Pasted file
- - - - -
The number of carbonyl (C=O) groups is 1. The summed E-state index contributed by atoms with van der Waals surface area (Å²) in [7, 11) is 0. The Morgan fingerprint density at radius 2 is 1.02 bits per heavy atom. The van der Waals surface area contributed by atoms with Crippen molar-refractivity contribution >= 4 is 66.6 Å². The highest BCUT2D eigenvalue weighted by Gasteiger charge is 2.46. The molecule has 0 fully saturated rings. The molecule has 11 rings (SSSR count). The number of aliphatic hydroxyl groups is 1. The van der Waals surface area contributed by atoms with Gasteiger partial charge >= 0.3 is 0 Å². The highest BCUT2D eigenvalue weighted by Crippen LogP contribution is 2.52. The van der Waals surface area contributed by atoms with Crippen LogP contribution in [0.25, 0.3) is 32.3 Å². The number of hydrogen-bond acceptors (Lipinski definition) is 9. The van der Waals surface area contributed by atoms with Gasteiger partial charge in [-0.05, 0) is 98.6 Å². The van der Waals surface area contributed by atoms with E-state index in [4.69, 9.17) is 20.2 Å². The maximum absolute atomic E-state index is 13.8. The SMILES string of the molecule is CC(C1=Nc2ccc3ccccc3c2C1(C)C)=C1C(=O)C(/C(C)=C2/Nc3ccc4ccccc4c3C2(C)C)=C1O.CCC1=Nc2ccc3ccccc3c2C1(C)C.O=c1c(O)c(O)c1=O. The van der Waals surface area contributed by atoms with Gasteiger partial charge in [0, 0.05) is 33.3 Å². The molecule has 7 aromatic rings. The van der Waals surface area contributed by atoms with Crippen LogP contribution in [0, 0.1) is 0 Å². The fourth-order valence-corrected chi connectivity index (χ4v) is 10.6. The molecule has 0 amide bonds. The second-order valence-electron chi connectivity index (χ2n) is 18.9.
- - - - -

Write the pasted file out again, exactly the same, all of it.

The number of carbonyl (C=O) groups is 1. The summed E-state index contributed by atoms with van der Waals surface area (Å²) in [7, 11) is 0. The Morgan fingerprint density at radius 2 is 1.02 bits per heavy atom. The van der Waals surface area contributed by atoms with Crippen molar-refractivity contribution >= 4 is 66.6 Å². The highest BCUT2D eigenvalue weighted by Gasteiger charge is 2.46. The molecule has 0 fully saturated rings. The molecule has 11 rings (SSSR count). The number of aliphatic hydroxyl groups is 1. The van der Waals surface area contributed by atoms with Gasteiger partial charge >= 0.3 is 0 Å². The highest BCUT2D eigenvalue weighted by Crippen LogP contribution is 2.52. The van der Waals surface area contributed by atoms with Crippen LogP contribution in [0.25, 0.3) is 32.3 Å². The number of hydrogen-bond acceptors (Lipinski definition) is 9. The van der Waals surface area contributed by atoms with Gasteiger partial charge in [-0.05, 0) is 98.6 Å². The van der Waals surface area contributed by atoms with E-state index in [4.69, 9.17) is 20.2 Å². The maximum absolute atomic E-state index is 13.8. The SMILES string of the molecule is CC(C1=Nc2ccc3ccccc3c2C1(C)C)=C1C(=O)C(/C(C)=C2/Nc3ccc4ccccc4c3C2(C)C)=C1O.CCC1=Nc2ccc3ccccc3c2C1(C)C.O=c1c(O)c(O)c1=O. The van der Waals surface area contributed by atoms with Gasteiger partial charge in [0, 0.05) is 33.3 Å². The molecule has 7 aromatic rings. The van der Waals surface area contributed by atoms with Crippen LogP contribution in [0, 0.1) is 0 Å². The fourth-order valence-corrected chi connectivity index (χ4v) is 10.6. The molecule has 0 amide bonds. The second-order valence-electron chi connectivity index (χ2n) is 18.9.